Fullerene-like Re-Doped MoS2 Nanoparticles as an Intercalation Host with Fast Kinetics for Sodium Ion Batteries
|dc.contributor.author||Woo, Seung Hee||ko|
|dc.contributor.author||Hong, Sung You||ko|
|dc.identifier.citation||ISRAEL JOURNAL OF CHEMISTRY, v.55, no.5, pp.599 - 603||ko|
|dc.description.abstract||Sodium ion batteries (SIBs) are considered as a promising alternative to threaten the reign of lithium ion batteries (LIBs) among various next-generation rechargeable energy storage systems, including magnesium ion, metal-air, and metal-sulfur batteries. Since both sodium and lithium are located in Group 1 of the periodic table, they share similar (electro)chemical properties with regard to ionization pattern, electronegativity, and electronic configuration; thus the vast number of compounds developed from LIBs can provide guidance to design electrode materials for SIBs. However, the larger ionic radius of the sodium cation and unique (de)sodiation processes may also lead to uncertainties in terms of thermodynamic or kinetic properties. Herein, we present the first construction of SIBs based on inorganic fullerene-like (IF) MoS2 nanoparticles. Closed-shell-type structures, represented by C60 fullerene, have largely been neglected for studies of alkali-metal hosting materials due to their inaccessibility for intercalating ions into the inner spaces. However, IF-MoS2, with faceted surfaces, can diffuse sodium ions through the defective channels, thereby allowing reversible sodium ion intercalation/deintercalation. Interestingly, Re-doped MoS2 showed good electrochemical performances with fast kinetics (ca. 74mAhg-1 at 20C). N-type doping caused by Re substitution of Mo in IF-MoS2 revealed enhanced electrical conductivity and an increased number of diffusion defect sites. Thus, chemical modification of fullerene-like structures through doping is proven to be a promising synthetic strategy to prepare improved electrodes.||ko|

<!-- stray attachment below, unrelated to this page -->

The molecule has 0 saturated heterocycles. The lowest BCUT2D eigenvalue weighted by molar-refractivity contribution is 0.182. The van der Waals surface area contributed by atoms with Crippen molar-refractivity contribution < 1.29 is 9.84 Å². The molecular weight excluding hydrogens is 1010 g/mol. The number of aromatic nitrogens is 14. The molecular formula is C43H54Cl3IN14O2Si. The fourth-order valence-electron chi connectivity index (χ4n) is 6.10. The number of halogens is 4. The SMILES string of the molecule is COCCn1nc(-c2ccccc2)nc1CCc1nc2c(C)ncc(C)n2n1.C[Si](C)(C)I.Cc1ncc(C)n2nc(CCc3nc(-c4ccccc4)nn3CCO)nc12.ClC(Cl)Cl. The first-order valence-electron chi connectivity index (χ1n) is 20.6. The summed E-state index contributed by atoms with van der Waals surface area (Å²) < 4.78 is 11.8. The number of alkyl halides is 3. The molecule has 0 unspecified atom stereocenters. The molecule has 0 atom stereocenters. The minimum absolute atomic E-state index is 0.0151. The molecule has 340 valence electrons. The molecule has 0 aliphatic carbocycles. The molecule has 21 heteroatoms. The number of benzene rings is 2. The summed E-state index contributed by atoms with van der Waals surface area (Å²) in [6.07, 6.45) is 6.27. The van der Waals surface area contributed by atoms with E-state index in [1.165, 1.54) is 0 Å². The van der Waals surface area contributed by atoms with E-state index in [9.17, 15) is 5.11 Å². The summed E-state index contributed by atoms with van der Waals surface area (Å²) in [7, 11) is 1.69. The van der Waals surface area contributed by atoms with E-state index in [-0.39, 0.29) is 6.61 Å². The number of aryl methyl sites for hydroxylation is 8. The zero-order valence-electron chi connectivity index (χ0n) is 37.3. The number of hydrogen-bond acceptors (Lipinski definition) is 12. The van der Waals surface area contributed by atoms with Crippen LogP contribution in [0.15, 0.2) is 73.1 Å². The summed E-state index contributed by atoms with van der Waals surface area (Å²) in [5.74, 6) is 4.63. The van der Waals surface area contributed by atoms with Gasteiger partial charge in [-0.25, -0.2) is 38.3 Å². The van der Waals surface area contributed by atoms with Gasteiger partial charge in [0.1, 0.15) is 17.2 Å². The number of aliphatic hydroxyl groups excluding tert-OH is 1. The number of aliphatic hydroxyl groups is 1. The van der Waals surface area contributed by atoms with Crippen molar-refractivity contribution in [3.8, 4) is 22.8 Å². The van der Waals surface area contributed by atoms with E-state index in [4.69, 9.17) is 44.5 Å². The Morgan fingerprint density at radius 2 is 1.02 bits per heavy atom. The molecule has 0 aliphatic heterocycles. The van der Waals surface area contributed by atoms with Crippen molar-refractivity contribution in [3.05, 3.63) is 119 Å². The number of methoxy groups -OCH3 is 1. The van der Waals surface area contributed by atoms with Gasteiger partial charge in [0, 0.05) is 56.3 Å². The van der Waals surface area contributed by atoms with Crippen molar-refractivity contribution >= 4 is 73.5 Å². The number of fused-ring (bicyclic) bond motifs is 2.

|dc.publisher||WILEY-V C H VERLAG GMBH||ko|
|dc.title||Fullerene-like Re-Doped MoS2 Nanoparticles as an Intercalation Host with Fast Kinetics for Sodium Ion Batteries||ko|
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